Detroit’s economic revival
A sampling of the projects supported by MEDC in the ongoing economic revival of Detroit
With a range of new developments and last November’s conclusion of Detroit’s bankruptcy – the largest municipal restructuring of debt in U.S. history – the city has become highly attractive to investors around the world. The economic and physical landscape of Detroit is being transformed. Few other times in recent history has the prospects for the city looked so promising.
Expanding entertainment district
A key part of the Events Center Project is the Michigan Strategic Fund’s authorization of a $450 million issuance of private activity bonds to finance construction of the new entertainment and commercial district in Detroit. The Events Center Project will be owned by the city of Detroit's Downtown Development Authority and operated by Olympic Development of Michigan Events Center LLC.
The multi-purpose venue will be the new home for the Detroit Red Wings on Woodward Avenue, approximately four blocks north of the Fox Theatre and Comerica Park. The district surrounding the proposed 18,000-seat, 650,000 square-foot ice arena is expected to generate another $200 million of investment in new bars, restaurants, housing and a potential hotel.
Total construction and construction-related jobs created by the project are estimated at 8,300. Approximately 1,100 permanent jobs will be created once the Events Center opens in fall 2017.
Attracting residents: Key to Detroit’s revival is the availability of affordable, attractive housing. Two residential developments, the $61 million Orleans Landing and the $38.5 million Du Charme Place, will create 463 low-rise units in what has been a downtrodden area along the Detroit riverfront.
The Detroit Brownfield Redevelopment Authority will use local and school tax capture in the amount of $4,759,351 for the redevelopment of Du Charme Place, located on East Lafayette Street in the city of Detroit. In addition, the MSF approved $5.7 million in Michigan Community Revitalization Program performance-based equity support for the project.
Meanwhile, the Detroit Brownfield Redevelopment Authority received approval of local and school tax capture in the amount of $6,495,862 for the redevelopment of Orleans Landing project located at Franklin and Orleans streets in Detroit. The MSF also approved $7.61 million in Michigan Community Revitalization Program performance-based equity support for the project and re-authorized a Brownfield Michigan Business Tax Credit in the amount of $6,983,874.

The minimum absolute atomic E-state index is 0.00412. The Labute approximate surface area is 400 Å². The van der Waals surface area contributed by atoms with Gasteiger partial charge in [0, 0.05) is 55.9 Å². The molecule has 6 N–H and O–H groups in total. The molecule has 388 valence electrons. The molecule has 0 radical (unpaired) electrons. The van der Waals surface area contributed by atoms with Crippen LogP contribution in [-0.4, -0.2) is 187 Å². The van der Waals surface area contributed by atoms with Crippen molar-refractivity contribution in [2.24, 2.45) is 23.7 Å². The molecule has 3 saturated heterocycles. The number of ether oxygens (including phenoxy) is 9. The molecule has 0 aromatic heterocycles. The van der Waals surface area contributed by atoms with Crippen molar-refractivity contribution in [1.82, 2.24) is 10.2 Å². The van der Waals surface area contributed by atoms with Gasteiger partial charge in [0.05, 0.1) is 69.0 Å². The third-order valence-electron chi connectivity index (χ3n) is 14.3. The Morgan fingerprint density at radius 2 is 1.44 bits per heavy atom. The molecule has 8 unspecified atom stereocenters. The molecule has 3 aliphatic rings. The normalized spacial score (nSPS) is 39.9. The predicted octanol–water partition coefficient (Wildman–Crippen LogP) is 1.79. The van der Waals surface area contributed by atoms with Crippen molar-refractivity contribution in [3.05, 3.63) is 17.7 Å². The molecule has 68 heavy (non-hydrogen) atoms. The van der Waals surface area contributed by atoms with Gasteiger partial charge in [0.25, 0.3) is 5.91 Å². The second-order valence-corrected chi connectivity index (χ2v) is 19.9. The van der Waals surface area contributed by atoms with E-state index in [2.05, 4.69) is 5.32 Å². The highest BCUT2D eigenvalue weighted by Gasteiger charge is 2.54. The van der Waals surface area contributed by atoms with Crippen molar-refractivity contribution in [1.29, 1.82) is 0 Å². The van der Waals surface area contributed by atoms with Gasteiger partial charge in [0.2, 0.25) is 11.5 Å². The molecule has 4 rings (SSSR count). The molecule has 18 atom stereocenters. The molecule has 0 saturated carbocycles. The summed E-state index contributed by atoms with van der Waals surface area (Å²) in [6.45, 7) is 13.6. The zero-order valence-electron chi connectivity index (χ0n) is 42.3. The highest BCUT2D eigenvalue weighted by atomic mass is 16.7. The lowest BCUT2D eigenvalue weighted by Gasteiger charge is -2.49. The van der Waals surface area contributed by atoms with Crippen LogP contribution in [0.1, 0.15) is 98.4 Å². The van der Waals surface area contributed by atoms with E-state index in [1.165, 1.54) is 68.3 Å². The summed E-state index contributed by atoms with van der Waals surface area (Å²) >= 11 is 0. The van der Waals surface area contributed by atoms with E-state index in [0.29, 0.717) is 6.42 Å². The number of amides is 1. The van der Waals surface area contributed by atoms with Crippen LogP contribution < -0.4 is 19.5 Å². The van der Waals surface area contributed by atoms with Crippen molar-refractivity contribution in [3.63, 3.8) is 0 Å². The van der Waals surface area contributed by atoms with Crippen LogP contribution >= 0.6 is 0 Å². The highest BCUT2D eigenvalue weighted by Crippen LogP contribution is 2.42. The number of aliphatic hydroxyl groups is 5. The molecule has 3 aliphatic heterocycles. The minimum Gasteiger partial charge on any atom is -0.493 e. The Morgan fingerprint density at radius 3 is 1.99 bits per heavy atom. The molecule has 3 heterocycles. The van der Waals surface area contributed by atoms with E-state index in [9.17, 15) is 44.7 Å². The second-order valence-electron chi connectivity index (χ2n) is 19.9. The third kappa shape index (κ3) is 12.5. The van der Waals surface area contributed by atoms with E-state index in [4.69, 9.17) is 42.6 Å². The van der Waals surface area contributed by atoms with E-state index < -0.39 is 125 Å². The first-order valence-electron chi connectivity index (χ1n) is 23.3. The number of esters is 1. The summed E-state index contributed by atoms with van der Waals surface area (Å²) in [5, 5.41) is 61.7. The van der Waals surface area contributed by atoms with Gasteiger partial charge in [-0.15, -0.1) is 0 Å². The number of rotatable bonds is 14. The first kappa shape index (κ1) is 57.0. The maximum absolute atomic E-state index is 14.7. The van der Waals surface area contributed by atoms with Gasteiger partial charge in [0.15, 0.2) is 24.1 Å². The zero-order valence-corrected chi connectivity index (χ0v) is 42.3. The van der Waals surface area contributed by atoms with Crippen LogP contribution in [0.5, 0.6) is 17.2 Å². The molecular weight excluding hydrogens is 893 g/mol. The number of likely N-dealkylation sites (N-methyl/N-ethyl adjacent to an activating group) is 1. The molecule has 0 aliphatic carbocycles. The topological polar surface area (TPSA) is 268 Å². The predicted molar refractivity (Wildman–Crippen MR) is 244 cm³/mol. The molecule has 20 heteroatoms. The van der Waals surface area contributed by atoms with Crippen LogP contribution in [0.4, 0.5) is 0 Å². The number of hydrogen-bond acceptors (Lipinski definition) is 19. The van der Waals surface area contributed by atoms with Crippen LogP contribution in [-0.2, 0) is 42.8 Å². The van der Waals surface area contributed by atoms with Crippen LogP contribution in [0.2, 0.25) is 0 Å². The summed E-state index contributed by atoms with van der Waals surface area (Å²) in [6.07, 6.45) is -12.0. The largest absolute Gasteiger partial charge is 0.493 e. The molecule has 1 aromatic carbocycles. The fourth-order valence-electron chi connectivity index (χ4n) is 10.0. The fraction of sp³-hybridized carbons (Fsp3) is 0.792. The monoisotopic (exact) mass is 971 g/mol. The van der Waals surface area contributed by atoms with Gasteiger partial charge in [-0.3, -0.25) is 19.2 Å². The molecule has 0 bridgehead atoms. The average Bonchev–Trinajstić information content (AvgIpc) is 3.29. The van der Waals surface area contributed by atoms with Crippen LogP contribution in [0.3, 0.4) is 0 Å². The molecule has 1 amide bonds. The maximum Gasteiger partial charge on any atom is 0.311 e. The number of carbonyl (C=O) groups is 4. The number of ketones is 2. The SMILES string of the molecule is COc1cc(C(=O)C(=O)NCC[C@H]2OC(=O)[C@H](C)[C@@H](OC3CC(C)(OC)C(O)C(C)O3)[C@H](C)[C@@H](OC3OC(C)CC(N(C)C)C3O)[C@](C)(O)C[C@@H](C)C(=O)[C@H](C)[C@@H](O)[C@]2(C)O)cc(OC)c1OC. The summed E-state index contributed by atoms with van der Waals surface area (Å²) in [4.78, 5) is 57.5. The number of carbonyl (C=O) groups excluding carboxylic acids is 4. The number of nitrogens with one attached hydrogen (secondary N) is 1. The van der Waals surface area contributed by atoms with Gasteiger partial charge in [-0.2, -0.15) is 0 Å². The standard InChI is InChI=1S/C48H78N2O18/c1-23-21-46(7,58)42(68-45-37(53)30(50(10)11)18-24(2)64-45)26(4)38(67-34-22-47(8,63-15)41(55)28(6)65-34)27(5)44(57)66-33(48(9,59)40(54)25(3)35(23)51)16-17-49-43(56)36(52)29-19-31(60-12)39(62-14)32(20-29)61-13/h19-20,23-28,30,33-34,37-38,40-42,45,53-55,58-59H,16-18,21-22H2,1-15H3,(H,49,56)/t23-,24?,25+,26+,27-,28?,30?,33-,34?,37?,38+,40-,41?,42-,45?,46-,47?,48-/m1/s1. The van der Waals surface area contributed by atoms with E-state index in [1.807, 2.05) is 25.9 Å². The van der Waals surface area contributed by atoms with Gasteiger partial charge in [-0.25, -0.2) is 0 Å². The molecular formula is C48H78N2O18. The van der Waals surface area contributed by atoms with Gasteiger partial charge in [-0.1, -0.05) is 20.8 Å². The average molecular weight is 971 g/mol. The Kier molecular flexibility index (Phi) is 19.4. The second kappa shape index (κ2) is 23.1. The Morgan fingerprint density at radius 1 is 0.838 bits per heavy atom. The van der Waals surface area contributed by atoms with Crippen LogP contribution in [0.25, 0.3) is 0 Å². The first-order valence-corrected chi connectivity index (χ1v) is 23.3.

The Michigan Community Revitalization Program approved a $3.5 million equity contribution, labeled a performance-based incentive, to Strathmore Apartments Limited Dividend Housing Association LLC to redevelop the derelict Strathmore Hotel at 70 W. Alexandrine Street in Midtown. The University Cultural Center Association, a subsidiary of Midtown Detroit Inc., is a co-applicant on the grant.
The $28.4 million investment, which includes converting the eight-story hotel into 129 one- and two-bedroom apartments, is expected to create three full-time jobs and one part-time job.
Twenty-three hotels comprising 2,160 rooms are in the development pipeline in Detroit, including the 100-room independent boutique hotel in the former Detroit Fire Department headquarters. New hotel projects include a $1 million grant to support the redevelopment of the Milner Hotel (near Comerica Park), and a grant to Ashley Owner LLC to complete the $8.2 million redevelopment of the Milner, transforming the property once owned by the Ilitch family into 61 one- and two-bedroom apartments. The project is expected to create 10 full-time and 30-part time jobs, according to the MEDC.
Mass transit advances: Michigan Strategic Fund provided funds for the construction of the M-1 rail, a 3.3-mile passenger rail system along Woodward Avenue. Eleven stops along the transit line will connect bus routes, Detroit People Mover, and Amtrak along key business/university/cultural/shopping districts, offering efficient transport through the core of downtown.
The project is expected to generate a total capital investment of $130 to $140 million and create up to 41 new permanent jobs. As a result, the project has been awarded a $10 million Michigan Business Development Program performance-based loan.
Since the mid-December reopening of the city’s historic David Whitney Building, residents, shoppers and tourists have been attracted to the $82-million renovation, which includes a boutique hotel, restaurants, bars, retail and apartments. The renovation project received a $1 million grant from the MEDC’s Community Revitalization Program, and a $7.5 million performance-based loan.
Cultivating culture: MEDC selected Midtown Detroit Inc.’s Green Alley Project on Selden & Second as the Public Spaces Community Places pilot project. Midtown Detroit is working with Patronicity to raise $50,000 through crowdfunding to transform the 415-foot-long alley bound by Second Ave., Selden, the Third Ave. Alley, and Alexandrine. Alley enhancements will include a new design to promote walkability and community connectivity and green infrastructure upgrades to reduce the storm water burden on the city’s combined sewer system.
The total cost of the project is $200,000. Detroit-based Shinola has contributed a $100,000 grant. When the project met its crowdfunding goal, MEDC provided a matching grant of $50,000. (NOTE: www.patronicity.com/project/greenalley)